Fourth Sunday of Lent, Year C

Download PDF

Lectionary: 33
Read Sunday’s Gospel: Luke 15:1-3, 11-32

Gospel Summary

Today’s Gospel is the well-known story of the prodigal son who begged for his share of the family inheritance. He took his fortune to a far away place and quickly spent all he had on his personal pleasures. He was completely broke when a serious famine struck the area and he was forced to tend pigs, an occupation prohibited to Jewish people. As he tended the pigs, he hungered for their scraps and realized that his father’s slaves lived better than he did. It was then that he decided to return home, not as a son, but as a hired hand. So happy was the man’s father when he saw his son return that he celebrated with all sorts of signs of honor. The father’s older son, however, was very displeased with the way his father treated his brother, claiming that he had always been there working like a slave for his father. Never once had the father celebrated with this son. The father explained that the older son had always been with him and obedient. It was cause to rejoice, however, that his other son had been lost but now was found.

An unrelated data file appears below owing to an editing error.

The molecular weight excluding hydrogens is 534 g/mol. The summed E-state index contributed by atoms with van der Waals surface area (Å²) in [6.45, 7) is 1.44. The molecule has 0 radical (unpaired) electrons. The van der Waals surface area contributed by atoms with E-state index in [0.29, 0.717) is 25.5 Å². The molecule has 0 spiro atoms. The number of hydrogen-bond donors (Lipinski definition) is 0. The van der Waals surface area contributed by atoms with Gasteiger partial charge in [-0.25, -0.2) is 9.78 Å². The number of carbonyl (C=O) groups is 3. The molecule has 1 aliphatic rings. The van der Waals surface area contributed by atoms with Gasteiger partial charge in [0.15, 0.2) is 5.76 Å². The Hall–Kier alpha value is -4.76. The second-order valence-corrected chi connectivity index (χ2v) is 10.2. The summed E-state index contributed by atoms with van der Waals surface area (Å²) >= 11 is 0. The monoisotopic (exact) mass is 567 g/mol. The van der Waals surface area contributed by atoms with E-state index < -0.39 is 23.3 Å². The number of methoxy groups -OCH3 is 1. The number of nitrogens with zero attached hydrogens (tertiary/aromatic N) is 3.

Reflection for Families

Parents try to divide the world into equal pieces for each of their children, but they know how very different each child can be. There are really no “one-size-fits-all” sets of expectations for families with more than one child. This Gospel helps us remember that we need to recognize the virtues of obedience and faithfulness, while we still love unconditionally and forgive the child who challenges us. Both brothers in this story considered themselves slaves—a feeling we work hard to prevent in our children.

Bringing the Gospel into Your Family

This parable about the prodigal son is a story about families and filled with emotion. Gather all your loose family photos and organize them into an album. (If you’re lucky enough to be up to date, go through your photo albums.) As you arrange the photos, talk about your memory of that picture and the emotions that you associate with its circumstances. When you have finished, decide which emotion most characterizes your family. Are you pleased with this defining emotion or is this a good time to work on some changes?

Discussion Starters

  1. One of the most selfish things I remember doing was when I . . . What I learned from this experience was . . .
  2. A time when someone welcomed me back occurred when . . .
  3. The strongest experience I recall of unconditional love was . . .


Posted in: Gospel Reflections C